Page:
In response to reports that some employers have required job seekers to provide them with account names and passwords to personal social networking accounts like Facebook, state Rep. La Shawn K. Ford (D-Chicago) on Thursday got legislation passed in the Illinois House that would make the practice illegal.
“I was shocked to learn that some employers were demanding access to private social network accounts of job seekers, and then turning them away for refusing,” Ford said in a press release.
“Imagine a 62-year-old job seeker who looks much younger, who is then not hired when the employer finds out his or her true age through his Facebook page. This is clearly a backdoor way to learn protected information about job seekers, and it’s a completely unacceptable invasion of privacy,” he said.
Ford’s House Bill 3782 makes it unlawful for any employer to request or require any employee or prospective employee to provide any password or other related account information in order to gain access to the employee’s or prospective employee’s account or profile on a social networking website.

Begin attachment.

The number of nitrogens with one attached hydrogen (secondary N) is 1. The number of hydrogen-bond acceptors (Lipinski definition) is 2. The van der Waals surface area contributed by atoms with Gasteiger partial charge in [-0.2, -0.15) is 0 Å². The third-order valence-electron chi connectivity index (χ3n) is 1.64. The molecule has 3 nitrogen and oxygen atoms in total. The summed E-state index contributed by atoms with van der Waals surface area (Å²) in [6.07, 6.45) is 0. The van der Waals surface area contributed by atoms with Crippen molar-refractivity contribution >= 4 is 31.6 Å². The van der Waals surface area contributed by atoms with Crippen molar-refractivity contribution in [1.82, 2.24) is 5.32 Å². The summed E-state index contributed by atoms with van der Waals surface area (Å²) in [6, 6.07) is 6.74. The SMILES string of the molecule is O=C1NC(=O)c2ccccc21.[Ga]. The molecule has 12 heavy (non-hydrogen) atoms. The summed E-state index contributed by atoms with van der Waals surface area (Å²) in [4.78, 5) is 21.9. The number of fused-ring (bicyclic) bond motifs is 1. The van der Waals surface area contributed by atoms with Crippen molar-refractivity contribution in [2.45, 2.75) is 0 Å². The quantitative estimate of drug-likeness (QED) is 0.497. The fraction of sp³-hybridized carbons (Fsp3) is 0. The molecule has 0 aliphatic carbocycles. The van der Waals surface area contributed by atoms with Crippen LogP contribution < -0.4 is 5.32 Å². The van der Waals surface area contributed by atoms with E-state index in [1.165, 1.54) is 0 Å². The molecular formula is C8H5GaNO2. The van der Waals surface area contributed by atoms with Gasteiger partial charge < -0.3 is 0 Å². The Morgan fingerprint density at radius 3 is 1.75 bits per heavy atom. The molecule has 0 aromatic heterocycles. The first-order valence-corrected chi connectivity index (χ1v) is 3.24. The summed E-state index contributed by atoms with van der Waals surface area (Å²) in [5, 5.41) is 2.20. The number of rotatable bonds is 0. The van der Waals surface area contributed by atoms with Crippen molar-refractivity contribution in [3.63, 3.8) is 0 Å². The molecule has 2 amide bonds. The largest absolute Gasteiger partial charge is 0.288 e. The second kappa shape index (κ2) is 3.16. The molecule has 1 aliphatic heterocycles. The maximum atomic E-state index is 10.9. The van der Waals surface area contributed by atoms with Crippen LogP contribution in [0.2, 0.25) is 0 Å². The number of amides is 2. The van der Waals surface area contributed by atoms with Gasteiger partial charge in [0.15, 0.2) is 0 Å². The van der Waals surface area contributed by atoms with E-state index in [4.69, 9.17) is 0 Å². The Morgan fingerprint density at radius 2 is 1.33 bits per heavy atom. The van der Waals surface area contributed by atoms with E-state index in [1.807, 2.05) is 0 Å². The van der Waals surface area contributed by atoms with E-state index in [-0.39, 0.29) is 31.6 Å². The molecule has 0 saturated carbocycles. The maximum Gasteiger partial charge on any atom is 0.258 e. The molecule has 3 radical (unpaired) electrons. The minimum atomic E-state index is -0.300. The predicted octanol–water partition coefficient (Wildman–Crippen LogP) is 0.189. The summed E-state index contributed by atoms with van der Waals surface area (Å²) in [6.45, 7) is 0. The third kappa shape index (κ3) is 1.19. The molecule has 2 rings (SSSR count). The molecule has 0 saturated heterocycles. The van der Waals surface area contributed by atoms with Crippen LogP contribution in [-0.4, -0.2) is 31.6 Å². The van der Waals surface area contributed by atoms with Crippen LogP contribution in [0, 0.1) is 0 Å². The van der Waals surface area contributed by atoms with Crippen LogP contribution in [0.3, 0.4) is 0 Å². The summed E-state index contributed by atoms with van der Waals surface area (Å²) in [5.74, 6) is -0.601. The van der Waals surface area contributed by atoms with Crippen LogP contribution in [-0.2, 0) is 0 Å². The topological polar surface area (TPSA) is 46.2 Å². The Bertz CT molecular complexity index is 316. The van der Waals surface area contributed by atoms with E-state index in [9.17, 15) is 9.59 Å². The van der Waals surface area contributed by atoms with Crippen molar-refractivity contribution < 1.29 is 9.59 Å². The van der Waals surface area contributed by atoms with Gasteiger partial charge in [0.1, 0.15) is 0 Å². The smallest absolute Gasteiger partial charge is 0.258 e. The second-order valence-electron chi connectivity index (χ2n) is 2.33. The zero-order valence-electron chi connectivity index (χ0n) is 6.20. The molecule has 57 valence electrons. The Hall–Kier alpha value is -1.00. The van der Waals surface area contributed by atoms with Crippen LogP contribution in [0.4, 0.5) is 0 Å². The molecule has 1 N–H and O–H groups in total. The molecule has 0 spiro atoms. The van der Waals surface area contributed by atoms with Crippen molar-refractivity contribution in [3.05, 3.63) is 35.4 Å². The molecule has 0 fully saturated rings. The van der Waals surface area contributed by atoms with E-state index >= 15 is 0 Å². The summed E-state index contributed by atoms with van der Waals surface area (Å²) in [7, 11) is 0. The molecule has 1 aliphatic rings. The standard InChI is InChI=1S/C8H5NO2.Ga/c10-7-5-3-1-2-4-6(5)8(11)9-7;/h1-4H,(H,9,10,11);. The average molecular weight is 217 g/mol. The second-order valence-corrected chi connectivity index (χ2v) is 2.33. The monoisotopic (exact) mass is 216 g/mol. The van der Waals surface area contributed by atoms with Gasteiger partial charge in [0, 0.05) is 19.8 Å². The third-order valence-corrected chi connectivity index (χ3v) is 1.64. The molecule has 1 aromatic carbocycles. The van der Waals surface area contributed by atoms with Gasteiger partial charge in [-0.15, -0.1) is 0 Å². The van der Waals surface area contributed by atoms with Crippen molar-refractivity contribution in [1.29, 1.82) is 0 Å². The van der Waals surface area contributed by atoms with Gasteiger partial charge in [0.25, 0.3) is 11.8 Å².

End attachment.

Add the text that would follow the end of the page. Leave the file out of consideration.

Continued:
The legislation does not prevent an employer from regulating the usage of social networks on company equipment.
“This is an issue of privacy,” said state Rep. Mike Fortner (R-West Chicago), a co-sponsor, in the release.
“We need to keep separate what employees and potential employees do on their own time, off company hours. Employers have the right to control how their equipment is used and can view public information like anyone else. But there is not a need for personal information on a social networking site that doesn’t interfere with their workplace.”
For more information, call one of Ford’s constituent service offices: (708) 445-3673 in Oak Park or (773) 378-5902 in Chicago.
Ford will also be appearing on WVON 1690 at 8 p.m. tonight to discuss the bill.